The position you would be working on is equally important. You might be a brilliant web developer, but if they actually wanted a server guy, or viceversa, they will drop you. They will not admit that they were not specific in their job description, of course, and instead just blame you for not being "a good fit". Imagine you are a cube that is crying it didn't fit in a circular hole. Ridiculous, right? I mean, would the tears be blocky? As a specific example: I went somewhere for several interviews. I was "a perfect match" for one and not the right person for another. The JD document they sent for both positions was identical.


Since I code and have an overview on life, I can definitely tell you how interviews should be conducted, but you will have to buy the paid version of this blog for that. See, I am learning fast, in one phrase I was both a tech, a business person and an asshole.

The truth is that the only way I could think of that wasn't insulting to everyone's intelligence was to actually show them a computer, a real problem, and let them fix it with me watching and helping next to them. And it still wouldn't be sufficient. If it were "real" enough, then it would take time to understand all of the aspects of the problem. The guy might be overly nervous with me next to him. I know people that can only work when no one is watching, and they do great work. Plus, they may have experience on that exact problem and suck at anything else.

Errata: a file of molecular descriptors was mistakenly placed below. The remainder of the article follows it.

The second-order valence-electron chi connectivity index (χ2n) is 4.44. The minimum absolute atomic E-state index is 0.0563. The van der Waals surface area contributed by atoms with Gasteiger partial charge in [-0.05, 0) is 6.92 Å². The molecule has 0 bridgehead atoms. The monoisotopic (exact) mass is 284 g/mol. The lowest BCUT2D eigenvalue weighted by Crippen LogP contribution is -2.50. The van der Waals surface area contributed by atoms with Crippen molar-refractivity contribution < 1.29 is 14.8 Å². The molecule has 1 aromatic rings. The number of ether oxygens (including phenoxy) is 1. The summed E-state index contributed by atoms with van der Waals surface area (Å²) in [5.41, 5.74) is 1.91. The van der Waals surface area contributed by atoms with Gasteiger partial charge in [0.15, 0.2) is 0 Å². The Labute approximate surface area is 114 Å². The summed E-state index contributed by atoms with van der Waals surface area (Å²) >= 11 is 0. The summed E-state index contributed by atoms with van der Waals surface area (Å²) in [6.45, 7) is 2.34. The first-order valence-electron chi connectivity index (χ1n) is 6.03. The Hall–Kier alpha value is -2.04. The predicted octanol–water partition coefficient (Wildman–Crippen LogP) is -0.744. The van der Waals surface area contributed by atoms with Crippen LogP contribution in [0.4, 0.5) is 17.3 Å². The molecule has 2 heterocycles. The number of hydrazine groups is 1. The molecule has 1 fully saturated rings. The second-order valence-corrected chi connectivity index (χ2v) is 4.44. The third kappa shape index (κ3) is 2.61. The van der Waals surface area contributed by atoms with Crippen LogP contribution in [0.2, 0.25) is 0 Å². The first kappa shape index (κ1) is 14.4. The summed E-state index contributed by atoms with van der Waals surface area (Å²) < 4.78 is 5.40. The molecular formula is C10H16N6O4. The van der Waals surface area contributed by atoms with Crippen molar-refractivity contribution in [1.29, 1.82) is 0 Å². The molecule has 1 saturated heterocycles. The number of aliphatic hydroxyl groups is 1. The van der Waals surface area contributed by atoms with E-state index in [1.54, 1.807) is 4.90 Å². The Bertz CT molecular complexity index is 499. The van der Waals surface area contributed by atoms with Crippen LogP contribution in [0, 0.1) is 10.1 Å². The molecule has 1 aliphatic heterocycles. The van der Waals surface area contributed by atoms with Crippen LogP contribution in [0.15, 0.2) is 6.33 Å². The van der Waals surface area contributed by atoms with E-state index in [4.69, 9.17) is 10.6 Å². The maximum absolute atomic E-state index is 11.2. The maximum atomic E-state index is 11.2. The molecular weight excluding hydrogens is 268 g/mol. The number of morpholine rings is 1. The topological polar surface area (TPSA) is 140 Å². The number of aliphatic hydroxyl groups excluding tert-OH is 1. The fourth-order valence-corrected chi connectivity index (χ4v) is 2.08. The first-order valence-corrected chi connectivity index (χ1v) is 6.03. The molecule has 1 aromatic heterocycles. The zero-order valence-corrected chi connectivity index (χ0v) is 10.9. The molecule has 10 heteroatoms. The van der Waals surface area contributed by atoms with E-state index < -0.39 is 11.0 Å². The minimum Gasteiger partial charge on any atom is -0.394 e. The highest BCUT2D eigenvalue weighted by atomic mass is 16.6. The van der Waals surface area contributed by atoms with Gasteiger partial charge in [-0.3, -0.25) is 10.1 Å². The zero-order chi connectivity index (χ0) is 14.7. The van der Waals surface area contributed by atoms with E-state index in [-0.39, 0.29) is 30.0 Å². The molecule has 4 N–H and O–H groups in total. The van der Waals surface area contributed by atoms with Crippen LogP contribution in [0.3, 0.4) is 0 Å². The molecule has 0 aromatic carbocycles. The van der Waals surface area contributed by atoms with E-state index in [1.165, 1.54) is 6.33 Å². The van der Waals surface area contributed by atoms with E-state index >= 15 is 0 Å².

Unfortunately, in all my interviews the only tools that I had to work with were pen and paper. Putting aside the fact that I don't even understand my own writing, the last time I had to actually write anything on paper was... oh yeah, the last time I was looking for a job. Does it make sense to conduct software development interviews with no computer? I would say no.


There is a schism between what they expect and what you expect, what you think of yourself and what they do. That is the real reason behind every failed interview. It doesn't really matter if they had unrealistic expectations, but it matters a lot if you had. Like every experiment: acquire data, reason about the data, propose a theory that explains it, test it against new data. The best way to achieve anything is to change your behavior towards the goal. The important thing here is to define the goal. Is it to get hired at any and all costs? Or is it to find the place where you will enjoy working, keep growing and be appreciated for your efforts?

In the end it so happens that not only did I get hired at the company I was aiming for, but I did it on the position I feel I was best suited for, rather than some mediocre second best. Like with dating girls, it is worth waiting for the right one. And with software, you get to do side projects, too!